Goddard Web applications developer Mindy Thomas is also a Women’s National Duckpin Bowling Congress (NDBC) National Champion. Duckpin bowling differs from tenpin bowling in that the balls are smaller, three balls are used instead of two, and the pins are shorter. The game was developed in Baltimore, Md.
At the age of eight, Thomas and her brother began duckpin bowling at the local Boys & Girls Club. Says Thomas, “The league itself was not competitive, although I still wanted to beat everyone.” In her early teens, she started entering state tournaments for kids divided by age division. “When I was thirteen, my brother won the Boys’ State Invitational Tournament and I won the Girls’ State Invitational Tournament. It felt awesome to win against all the other older girls. My mother was ecstatic.” They each won a two-foot trophy. She later won $500 scholarship for college in a national youth team tournament. “I won a few other state invitationals, but the first one was the best one for me since I was so young.”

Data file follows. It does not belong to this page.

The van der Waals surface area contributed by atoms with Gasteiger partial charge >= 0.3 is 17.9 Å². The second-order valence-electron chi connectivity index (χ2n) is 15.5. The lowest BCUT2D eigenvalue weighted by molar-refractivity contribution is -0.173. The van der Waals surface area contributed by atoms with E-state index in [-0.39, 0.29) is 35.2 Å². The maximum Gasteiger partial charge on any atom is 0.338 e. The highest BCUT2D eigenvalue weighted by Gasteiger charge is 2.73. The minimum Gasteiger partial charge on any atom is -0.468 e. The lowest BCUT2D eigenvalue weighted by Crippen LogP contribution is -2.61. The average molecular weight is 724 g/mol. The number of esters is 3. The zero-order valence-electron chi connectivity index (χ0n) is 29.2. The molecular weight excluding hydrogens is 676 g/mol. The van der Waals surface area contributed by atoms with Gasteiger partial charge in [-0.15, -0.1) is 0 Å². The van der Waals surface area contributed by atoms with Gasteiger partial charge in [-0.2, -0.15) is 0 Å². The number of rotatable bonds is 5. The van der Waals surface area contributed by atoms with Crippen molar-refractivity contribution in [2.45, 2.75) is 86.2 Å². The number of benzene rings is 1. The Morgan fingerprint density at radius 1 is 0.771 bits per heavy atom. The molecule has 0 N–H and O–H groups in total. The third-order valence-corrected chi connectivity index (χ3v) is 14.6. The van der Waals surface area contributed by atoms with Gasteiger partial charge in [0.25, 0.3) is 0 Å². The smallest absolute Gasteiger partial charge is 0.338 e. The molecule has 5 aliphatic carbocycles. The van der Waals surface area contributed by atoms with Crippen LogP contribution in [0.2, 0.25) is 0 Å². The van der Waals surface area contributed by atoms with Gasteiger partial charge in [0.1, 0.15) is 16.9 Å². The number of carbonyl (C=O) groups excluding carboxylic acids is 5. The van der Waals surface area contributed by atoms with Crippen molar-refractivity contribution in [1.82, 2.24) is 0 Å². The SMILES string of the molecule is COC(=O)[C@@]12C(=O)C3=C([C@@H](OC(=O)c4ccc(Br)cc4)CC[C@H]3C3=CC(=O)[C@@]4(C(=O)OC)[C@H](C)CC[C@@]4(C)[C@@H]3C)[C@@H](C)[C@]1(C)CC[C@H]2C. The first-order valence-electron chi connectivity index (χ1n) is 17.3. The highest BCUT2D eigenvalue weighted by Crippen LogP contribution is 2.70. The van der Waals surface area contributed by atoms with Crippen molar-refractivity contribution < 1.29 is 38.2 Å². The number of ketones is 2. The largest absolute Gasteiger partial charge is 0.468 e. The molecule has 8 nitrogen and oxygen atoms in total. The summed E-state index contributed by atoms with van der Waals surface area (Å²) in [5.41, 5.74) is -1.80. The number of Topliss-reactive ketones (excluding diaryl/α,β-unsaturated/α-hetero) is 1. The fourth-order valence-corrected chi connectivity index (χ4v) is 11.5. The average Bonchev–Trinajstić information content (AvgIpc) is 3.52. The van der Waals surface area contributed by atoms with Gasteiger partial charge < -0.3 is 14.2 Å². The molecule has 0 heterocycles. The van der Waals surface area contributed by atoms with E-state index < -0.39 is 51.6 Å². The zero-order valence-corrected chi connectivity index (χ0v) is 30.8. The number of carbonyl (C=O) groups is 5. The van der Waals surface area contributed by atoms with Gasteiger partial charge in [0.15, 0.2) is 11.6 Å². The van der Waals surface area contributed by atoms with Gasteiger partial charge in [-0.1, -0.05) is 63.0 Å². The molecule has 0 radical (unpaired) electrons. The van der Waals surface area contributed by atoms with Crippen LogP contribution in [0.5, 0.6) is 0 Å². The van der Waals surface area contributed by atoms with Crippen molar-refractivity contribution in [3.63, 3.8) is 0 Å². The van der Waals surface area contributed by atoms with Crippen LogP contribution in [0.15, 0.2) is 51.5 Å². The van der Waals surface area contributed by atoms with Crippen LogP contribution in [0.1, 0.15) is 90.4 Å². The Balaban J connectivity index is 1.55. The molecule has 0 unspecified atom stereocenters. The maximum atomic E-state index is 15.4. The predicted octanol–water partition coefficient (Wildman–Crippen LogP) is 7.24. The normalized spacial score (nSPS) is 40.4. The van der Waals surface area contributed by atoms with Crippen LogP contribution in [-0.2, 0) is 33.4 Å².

Thomas moved into the adult leagues early because she wanted more competition. Today she is in two leagues so she bowls two nights a week, which she uses for practice. In 2004, she joined the Pro Tour of the Women’s National Duckpin Association (WNDA) and became the 2004 Rookie of the Year.
Thomas’ first major win in a women’s national tournament, the Ladies’ All-Star Classic, was in March 2008. Participants are invited based on their averages. The first day, they bowl eight games as qualifiers. Only the top 24 bowlers advance to the next day and are put into one of four Divisions. Explains Thomas, “Six people are in each of four Divisions. You bowl five games on Sunday and bowl each person in your Division once. Then the top person in each Division gets put on the ladder which is called ‘making the ladder.’ Your position on the ladder is determined by your win-loss record for those five games. If there is a tie, the total pin fall determines the winner.”
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Mindy Thomas after her win. Credit: M. Thomas